Giuseppe Penone’s Ideas of Stone (Idee di pietra) in Madison Square Park (2013)Photograph by James EwingCourtesy of Madison Square Park Conservancy

Giuseppe Penone’s Ideas of Stone (Idee di pietra) in Madison Square Park (2013)
Photograph by James Ewing
Courtesy of Madison Square Park Conservancy

Giuseppe Penone’s Ideas of Stone (Idee di pietra) in Madison Square Park (2013)Photograph by James EwingCourtesy of Madison Square Park Conservancy

Giuseppe Penone’s Ideas of Stone (Idee di pietra) in Madison Square Park (2013)
Photograph by James Ewing
Courtesy of Madison Square Park Conservancy

Giuseppe Penone’s Ideas of Stone (Idee di pietra) in Madison Square Park (2013)Photograph by James EwingCourtesy of Madison Square Park Conservancy

Giuseppe Penone’s Ideas of Stone (Idee di pietra) in Madison Square Park (2013)
Photograph by James Ewing
Courtesy of Madison Square Park Conservancy

Giuseppe Penone’s Ideas of Stone (Idee di pietra) in Madison Square Park (2013)
Photograph by James Ewing
Courtesy of Madison Square Park Conservancy

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Giuseppe Penone: Ideas of Stone at Madison Square Park

Madison Square Park recently unveiled three new sculpture works by Giuseppe Penone in the installation “Ideas of Stone (Idee di pietra).” Penone is part of the Italian Arte Povera movement, and his works are regarded for their altruistic exploration of the relationship between man and nature.

Channeling the ever-naturalist Thoreau, Penone created three bronze, leafless trees that elicit internal conflict matched with an uncanny sense of tranquility. They tower 30 feet high, titled Triplice (Triple), Idee di pietra – 1303 Kg di luce (Ideas of stone – 1303 Kg of light), and Idee di pietra – Olmo (Ideas of stone – Elm). Their exposed roots and bases look crushed under the weight of boulders perched in their upper branches or tangled in the lowest hanging limbs.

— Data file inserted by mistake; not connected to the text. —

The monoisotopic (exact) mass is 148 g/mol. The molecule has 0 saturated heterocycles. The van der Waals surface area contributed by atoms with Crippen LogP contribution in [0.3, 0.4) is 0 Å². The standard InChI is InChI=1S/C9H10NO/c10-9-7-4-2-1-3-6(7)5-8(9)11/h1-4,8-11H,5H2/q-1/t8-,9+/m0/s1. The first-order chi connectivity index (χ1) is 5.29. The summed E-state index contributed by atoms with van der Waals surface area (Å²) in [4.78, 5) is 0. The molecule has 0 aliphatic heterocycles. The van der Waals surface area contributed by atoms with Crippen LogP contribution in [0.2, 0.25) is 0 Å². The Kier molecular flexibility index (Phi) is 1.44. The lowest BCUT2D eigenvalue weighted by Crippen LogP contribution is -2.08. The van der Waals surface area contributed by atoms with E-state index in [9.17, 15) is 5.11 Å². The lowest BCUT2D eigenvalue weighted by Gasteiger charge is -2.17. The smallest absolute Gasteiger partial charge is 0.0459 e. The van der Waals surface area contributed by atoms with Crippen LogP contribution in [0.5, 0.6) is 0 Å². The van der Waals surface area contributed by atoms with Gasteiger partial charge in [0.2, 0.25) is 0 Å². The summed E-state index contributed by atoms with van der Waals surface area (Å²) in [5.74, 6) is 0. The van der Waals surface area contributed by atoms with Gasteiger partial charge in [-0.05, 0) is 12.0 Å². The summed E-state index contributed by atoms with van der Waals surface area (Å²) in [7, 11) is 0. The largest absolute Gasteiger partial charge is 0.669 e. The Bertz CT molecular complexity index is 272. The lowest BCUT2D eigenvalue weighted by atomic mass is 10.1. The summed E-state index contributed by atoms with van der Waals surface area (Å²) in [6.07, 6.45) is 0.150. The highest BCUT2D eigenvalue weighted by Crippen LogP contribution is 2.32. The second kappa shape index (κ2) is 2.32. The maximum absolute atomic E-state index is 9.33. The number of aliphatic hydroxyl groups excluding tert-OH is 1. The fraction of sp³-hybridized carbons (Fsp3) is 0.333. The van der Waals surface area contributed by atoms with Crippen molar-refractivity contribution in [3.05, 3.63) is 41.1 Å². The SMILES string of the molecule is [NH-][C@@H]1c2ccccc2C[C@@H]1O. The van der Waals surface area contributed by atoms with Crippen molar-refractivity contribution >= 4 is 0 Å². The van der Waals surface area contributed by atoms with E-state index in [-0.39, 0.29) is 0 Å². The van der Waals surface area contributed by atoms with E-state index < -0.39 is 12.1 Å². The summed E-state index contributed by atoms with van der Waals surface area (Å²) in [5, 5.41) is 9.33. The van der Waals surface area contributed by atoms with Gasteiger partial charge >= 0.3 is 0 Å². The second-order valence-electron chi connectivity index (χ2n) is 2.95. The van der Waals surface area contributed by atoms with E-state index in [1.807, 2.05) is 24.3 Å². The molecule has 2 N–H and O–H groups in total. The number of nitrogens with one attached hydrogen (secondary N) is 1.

“It was a very long process because each part is sectioned,” said the artist. “For example, these pieces have 22 parts that are assembled together, and we can disassemble them for transport. It had to be very easy to assemble, if not [the project] would be impossible.” The boulders are held by iron rods connected to the bronze structures.

“Penone’s work may be best known to European audiences, and the opportunity to display his towering bronze trees in New York is a tribute to his unique vision, which complements the natural environment of the Park’s foliage as the seasons transition from fall to winter,” said Debbie Landau, President of the Madison Square Park Conservancy.

Penone’s installation will remain on view through February 9, 2014.

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